Palestinian doctor Ghassan Abu Sita, recently returned from Gaza, recounts the horrors of Israeli aggression in the Gaza Strip GazaHe hopes his testimony to British police will lead to a trial on charges of war crimes, stressing that he has treated people burned as a result of war crimes. white phosphorus Its use as a chemical weapon is prohibited by international law.
Ghassan Abu Sitta, a 54-year-old surgeon who specializes in treating war wounds, volunteered for 43 days in the Gaza Strip, mostly at Al-Ahly and Al-Shifa hospitals in the northern Gaza Strip.
The doctor, who holds British citizenship, confirmed that the severity of the current conflict exceeds the severity of other conflicts he has seen while working in Gaza, Iraq, Syria, Yemen and southern Lebanon. “Like the difference between a flood and a tsunami, the whole spectrum is completely different,” he explained in an interview with AFP.
He stressed, “The large number of children injured and killed, the scale of the disaster, coupled with an intensive bombing campaign that Gaza's health system was unable to cope with within days of the war.”
According to Palestine, Israel has been waging a devastating war in the Gaza Strip since October 7 last year, which as of yesterday Sunday had left 22,835 martyrs and 58,416 injured, mostly children and women, and damaged infrastructure. to massive destruction, causing an unprecedented humanitarian disaster. and UN sources.
Abu Sita, who was born in Kuwait and has lived in the UK since the late 1980s, arrived in Gaza from Egypt on 9 October as part of a team affiliated with Doctors Without Borders.
“From the beginning, the capacity was smaller than the number of infected people we had to treat,” he recalled. “We had to make hard decisions about who to treat.”
He spoke of the case of a 40-year-old man who was brought to the hospital with shrapnel in his head and needed to be X-rayed and examined by a neurosurgeon, which was not available at the time.
He added: “We told his children about it and they stayed by the stretcher where he was placed that night until he died the next morning.”
The hospital quickly ran out of anesthesia and painkillers, forcing Abu Sita to perform “very painful wound cleaning surgeries” on the injured, which failed to relieve their pain.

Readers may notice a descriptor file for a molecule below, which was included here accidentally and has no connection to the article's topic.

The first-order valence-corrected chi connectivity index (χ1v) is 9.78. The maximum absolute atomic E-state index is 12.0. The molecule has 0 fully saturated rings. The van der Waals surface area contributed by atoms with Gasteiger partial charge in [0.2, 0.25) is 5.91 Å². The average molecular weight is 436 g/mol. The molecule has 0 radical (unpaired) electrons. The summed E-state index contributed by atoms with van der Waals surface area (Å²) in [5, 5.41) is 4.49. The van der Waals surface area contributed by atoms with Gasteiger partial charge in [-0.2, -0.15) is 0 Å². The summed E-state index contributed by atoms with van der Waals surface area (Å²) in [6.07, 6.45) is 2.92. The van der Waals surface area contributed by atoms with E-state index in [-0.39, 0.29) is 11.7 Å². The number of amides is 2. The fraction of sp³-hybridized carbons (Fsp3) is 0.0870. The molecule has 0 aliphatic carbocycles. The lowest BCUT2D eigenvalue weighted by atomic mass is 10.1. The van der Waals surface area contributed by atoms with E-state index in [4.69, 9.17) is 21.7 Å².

“That's the only option available, or watch them (the injured) die from a systemic blood infection,” he explained.
Abusita confirmed that he had treated patients burned by white phosphorus, the use of which is prohibited by international law as a chemical weapon but is still allowed for the purpose of lighting up battlefields or creating smoke screens.
“This is an injury that can be distinguished from other injuries,” Abusita said. “The phosphorus continues to burn into the deepest parts of the body until it reaches the bone.”
The doctor explained that he left Gaza because there was a shortage of medical equipment and he was unable to perform the surgery.
He said he had spent much of his time since returning to the UK alerting political leaders and humanitarian organizations of the urgent need for aid.
“I try to help (Gaza) patients as much as possible by taking their voices abroad,” he added.
The doctor said he informed London police of the injuries he saw, the types of weapons used, the use of white phosphorus and attacks on civilians.
He also told how he survived the Israeli attack on Al Ahli hospital on October 17 last year.
Abu Sita concluded: “Eventually, justice will come to these people, in five or 10 years, or when they are 80 years old, when the balance of power in the world allows justice to be achieved for the Palestinians.”